The second largest economy in the Middle East is poised for foreign investment, if post-nuclear deal jitters can be eased.
To the uninformed in the Western world, the Middle East seems to operate as one large, oil-producing state. In fact, it is a combination of markets with many regional differences. Nonetheless, those markets are all in a state of flux due primarily to the falling dominoes caused by the drop in oil prices.
Since exiting the Recession, service industries in the region — including car rental — benefitted from an influx of workers to satisfy the building boom. The region also enjoyed strong vehicle residual values, as the Gulf nations of Saudi Arabia, United Arab Emirates (UAE), Qatar, and Kuwait channeled used cars through a pipeline to West Africa, Iran, and Iraq. But the drop in oil prices has dried up building projects and slowed the flow of money, and used car depreciation rates have dropped to similar levels in the U.S.
“Since oil prices have dropped, that whole dynamic has changed,” says Bob Farrow, a Middle East car rental consultant.
For service industries, the situation is exacerbated in those Middle Eastern countries that rely heavily on an expat workforce. Except for Saudi Arabia, which has a younger domestic population and a growing middle class, other oil-producing nations are grossly imbalanced: in UAE, for instance, the total population of 9 million is made up of 2 million natives and 7 million foreign workers. As new development stalls, expats leave.
Farrow says the Saudi government has put on hold close to 70% of new developments. While these projects are re-evaluated, “Rental companies, the leasing side in particular, are getting massive numbers of cars returned,” Farrow says.
Farrow says Middle Eastern businesses are making decisions on the assumption that oil won’t rise above $65 a barrel in the foreseeable future, five or six years. “It’s the norm we have to accept,” he says.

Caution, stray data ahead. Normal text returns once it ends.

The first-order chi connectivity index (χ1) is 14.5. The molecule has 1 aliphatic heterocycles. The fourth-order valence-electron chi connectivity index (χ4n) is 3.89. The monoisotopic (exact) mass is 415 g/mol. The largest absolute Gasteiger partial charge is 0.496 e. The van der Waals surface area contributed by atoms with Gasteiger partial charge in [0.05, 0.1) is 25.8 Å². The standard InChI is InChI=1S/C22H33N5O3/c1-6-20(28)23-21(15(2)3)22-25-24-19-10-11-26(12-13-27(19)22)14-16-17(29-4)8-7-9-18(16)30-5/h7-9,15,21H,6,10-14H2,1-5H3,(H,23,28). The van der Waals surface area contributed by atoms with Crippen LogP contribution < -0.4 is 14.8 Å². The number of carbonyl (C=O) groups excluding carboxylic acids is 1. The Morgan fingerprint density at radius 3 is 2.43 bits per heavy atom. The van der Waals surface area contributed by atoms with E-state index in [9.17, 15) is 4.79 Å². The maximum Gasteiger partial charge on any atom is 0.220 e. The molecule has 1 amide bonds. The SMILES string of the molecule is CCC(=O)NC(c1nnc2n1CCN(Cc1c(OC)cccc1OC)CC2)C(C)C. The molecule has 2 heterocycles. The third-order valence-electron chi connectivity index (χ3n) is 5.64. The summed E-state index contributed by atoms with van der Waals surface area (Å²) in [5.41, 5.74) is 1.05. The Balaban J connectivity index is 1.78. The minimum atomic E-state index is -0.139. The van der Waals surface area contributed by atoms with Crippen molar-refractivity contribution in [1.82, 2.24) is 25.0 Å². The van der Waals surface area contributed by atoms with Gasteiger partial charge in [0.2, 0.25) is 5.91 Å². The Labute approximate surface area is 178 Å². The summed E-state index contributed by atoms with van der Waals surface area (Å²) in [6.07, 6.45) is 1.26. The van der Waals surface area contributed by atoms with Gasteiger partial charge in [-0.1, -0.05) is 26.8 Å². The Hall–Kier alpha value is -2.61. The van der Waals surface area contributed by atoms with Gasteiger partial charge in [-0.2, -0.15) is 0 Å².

While the Middle East in general struggles with the new norm, there is one market that may be poised to take off. After Saudi Arabia, the second largest economy in the Middle East and North Africa is Iran, which also has the second largest population in the region — about 80 million people.
Iran has a strong tradition of higher education, with a history of engineering prowess and domestic industrial production. After the signing of the Iran nuclear deal earlier this year, the lifting of sanctions is beginning to generate foreign investment and unleashing pent-up demand. Since the breakup of the Soviet Union in the early 1990s, Iran is the biggest market to rejoin global trading.
Auto manufacturing, in particular, is moving into Iran: PSA Peugeot Citroen has finalized a joint venture production deal; Mercedes-Benz and Volkswagen are said to be exploring partnerships.
New investment calls for related services, including personal mobility for the domestic workforce and an influx of expat workers. Similar to other countries in the Middle East, car rental companies would move in to supply long-term rentals and leases. Iran has been the single biggest importer of up to three-year-old cars from the Middle East and has a tradition of car driving, unlike bicycle and scooter markets such as India. Similar to India, however, Farrow believes the rental and leasing market will initially develop as cars with drivers, as opposed to self-drive.
Farrow and others note that foreign investors are taking a careful approach based on the tenuous political situation. The banking situation needs to sort itself out, Farrow says, as large foreign banks are still wary of the risks and thus are doing business through accounts in Dubai.
We’ll continue to keep readers abreast of developments in Middle Eastern markets, including Iran, as well as markets worldwide as they pertain to transportation, mobility, and car rental.
Look for the next edition of Auto Rental News International, covering Africa-Middle East, soon. The current edition, covering Asia-Pacific, is available here.
Fonte: Auto Rental News